Listening to your favorite song can improve brain health

musicWith dementia, patient’s memory fades over time. Even though a person may still remember aspects of their life, they go in and out of remembering things and being forgetful. This can be frustrating not only for the sufferer, but for the caregivers too. For patients, not being able to remember surroundings, people, or events can cause stress and anxiety, which can cause even more health complications.

Dementia patients may seem disengaged, fearful, or removed from social settings. To combat this, researchers suggest you play dementia patients their favorite tune.


The British researchers suggest that individuals should learn how to play musical instruments as they believe it can stave off dementia. This is because regions in the brain that process music overlap with areas used for memory.

Baroness Sally Greengross explained, “People with dementia have largely been denied the power of meaningful music. They often live in a silent world, yet music can bring a person back to life.”

Even though there is growing evidence to support the benefits of music on dementia patients, many patients are not exposed to music and there still isn’t enough done to provide these patients with musical therapy to help them.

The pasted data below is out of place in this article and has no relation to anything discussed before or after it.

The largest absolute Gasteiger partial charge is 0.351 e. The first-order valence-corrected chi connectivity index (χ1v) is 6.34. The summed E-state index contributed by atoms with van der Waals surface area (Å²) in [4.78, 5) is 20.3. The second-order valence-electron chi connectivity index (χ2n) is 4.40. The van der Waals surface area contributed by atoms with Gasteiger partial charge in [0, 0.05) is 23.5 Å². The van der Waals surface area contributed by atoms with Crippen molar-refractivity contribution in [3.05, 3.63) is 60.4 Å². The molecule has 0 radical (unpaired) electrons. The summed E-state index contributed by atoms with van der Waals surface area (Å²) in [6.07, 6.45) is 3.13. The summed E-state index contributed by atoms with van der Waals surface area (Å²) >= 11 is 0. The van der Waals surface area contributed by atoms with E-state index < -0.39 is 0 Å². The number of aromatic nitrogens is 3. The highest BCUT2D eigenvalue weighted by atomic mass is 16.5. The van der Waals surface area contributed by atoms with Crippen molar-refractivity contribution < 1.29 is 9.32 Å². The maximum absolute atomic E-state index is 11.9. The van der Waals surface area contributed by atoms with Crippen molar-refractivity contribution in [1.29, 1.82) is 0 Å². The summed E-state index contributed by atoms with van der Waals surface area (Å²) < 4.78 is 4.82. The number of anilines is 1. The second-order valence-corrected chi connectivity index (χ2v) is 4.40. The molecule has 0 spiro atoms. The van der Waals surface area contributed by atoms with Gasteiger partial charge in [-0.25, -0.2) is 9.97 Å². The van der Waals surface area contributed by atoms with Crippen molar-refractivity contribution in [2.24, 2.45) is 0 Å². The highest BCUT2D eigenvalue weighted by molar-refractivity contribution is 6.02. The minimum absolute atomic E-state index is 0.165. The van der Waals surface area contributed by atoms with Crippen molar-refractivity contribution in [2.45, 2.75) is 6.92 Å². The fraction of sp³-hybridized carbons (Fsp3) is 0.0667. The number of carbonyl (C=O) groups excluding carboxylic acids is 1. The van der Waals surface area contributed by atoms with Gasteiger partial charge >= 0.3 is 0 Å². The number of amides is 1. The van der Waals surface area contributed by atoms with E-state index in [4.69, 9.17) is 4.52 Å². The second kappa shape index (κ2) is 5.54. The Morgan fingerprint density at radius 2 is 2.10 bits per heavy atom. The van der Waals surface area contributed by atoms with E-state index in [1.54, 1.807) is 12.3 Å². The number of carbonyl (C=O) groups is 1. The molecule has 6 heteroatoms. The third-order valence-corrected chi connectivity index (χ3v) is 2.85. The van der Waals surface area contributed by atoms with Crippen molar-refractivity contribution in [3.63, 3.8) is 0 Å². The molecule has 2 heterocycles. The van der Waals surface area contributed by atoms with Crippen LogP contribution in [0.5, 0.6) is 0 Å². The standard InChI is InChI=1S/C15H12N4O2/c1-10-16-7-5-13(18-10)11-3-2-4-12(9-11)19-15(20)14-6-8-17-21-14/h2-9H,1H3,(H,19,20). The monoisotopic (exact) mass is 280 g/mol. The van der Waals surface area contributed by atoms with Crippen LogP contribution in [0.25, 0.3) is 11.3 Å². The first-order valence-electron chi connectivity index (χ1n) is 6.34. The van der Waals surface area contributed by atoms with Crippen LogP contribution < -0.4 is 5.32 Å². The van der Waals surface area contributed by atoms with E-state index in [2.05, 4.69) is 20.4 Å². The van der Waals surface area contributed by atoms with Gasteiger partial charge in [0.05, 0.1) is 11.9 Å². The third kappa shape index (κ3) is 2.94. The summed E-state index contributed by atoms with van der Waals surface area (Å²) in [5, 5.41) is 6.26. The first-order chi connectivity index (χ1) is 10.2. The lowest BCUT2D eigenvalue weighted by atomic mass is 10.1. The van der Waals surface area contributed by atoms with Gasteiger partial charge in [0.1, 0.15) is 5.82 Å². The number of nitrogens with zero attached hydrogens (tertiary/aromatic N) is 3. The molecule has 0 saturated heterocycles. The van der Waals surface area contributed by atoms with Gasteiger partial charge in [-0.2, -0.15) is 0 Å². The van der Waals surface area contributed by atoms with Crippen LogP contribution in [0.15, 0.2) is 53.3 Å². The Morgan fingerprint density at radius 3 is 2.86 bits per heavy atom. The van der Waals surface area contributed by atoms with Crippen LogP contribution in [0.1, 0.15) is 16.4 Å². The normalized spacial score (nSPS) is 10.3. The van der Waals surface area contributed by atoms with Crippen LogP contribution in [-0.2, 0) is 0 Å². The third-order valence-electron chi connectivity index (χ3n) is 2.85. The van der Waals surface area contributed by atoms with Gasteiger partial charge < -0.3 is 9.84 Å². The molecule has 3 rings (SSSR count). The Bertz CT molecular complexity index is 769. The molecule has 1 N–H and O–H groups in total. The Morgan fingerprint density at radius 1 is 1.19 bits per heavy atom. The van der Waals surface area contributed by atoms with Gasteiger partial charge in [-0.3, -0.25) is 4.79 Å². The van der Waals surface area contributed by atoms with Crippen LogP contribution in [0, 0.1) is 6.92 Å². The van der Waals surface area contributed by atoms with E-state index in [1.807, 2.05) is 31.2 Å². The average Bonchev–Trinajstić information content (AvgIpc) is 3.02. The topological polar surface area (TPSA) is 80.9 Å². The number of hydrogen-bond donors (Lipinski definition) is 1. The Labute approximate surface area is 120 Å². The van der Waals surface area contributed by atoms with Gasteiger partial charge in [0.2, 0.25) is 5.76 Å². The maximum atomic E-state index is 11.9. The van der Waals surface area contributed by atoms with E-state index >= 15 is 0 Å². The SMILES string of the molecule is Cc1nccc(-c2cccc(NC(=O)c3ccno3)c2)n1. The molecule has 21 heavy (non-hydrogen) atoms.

The study findings unveiled that dementia patients can still understand and enjoy music regardless of the damage caused by dementia. Furthermore, patients listening to their favorite song may experience improved behavior and mood as well as reduced language and memory problems.

Dr. Karen Harrison-Dening of Dementia UK said, “Music is increasingly being used to help people with dementia relive past experiences and tap into powerful emotions.

It can provide comfort and pleasure and provide a way to help people connect.”


Dr. Laura Phipps of Alzheimer’s Research UK added, “Listening to or playing music can be a stimulating and social experience.”

Even though there is a lot of evidence to support the benefits of music for dementia patients, there are still thousands of patients who do not receive such therapy. More needs to be done to integrate this type of therapy into patients lives to improve their condition along with reducing stress among caregivers too.

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